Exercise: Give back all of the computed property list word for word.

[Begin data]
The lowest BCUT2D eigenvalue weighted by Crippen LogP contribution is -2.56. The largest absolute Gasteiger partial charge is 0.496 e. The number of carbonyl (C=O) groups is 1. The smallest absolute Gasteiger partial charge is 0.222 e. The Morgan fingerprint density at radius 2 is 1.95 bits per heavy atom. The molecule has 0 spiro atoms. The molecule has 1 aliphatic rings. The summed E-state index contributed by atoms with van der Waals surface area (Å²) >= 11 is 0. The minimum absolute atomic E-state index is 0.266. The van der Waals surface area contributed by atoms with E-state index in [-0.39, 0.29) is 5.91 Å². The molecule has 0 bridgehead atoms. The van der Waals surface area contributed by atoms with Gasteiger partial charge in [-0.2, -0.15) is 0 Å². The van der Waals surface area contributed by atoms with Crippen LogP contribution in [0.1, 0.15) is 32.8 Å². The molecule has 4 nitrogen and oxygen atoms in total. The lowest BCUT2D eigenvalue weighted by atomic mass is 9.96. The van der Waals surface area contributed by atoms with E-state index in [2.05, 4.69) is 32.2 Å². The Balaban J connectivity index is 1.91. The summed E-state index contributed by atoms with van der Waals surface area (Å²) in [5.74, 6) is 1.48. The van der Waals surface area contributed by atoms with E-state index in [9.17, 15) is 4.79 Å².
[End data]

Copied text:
The lowest BCUT2D eigenvalue weighted by Crippen LogP contribution is -2.56. The largest absolute Gasteiger partial charge is 0.496 e. The number of carbonyl (C=O) groups is 1. The smallest absolute Gasteiger partial charge is 0.222 e. The Morgan fingerprint density at radius 2 is 1.95 bits per heavy atom. The molecule has 0 spiro atoms. The molecule has 1 aliphatic rings. The summed E-state index contributed by atoms with van der Waals surface area (Å²) >= 11 is 0. The minimum absolute atomic E-state index is 0.266. The van der Waals surface area contributed by atoms with E-state index in [-0.39, 0.29) is 5.91 Å². The molecule has 0 bridgehead atoms. The van der Waals surface area contributed by atoms with Gasteiger partial charge in [-0.2, -0.15) is 0 Å². The van der Waals surface area contributed by atoms with Crippen LogP contribution in [0.1, 0.15) is 32.8 Å². The molecule has 4 nitrogen and oxygen atoms in total. The lowest BCUT2D eigenvalue weighted by atomic mass is 9.96. The van der Waals surface area contributed by atoms with E-state index in [2.05, 4.69) is 32.2 Å². The Balaban J connectivity index is 1.91. The summed E-state index contributed by atoms with van der Waals surface area (Å²) in [5.74, 6) is 1.48. The van der Waals surface area contributed by atoms with E-state index in [9.17, 15) is 4.79 Å².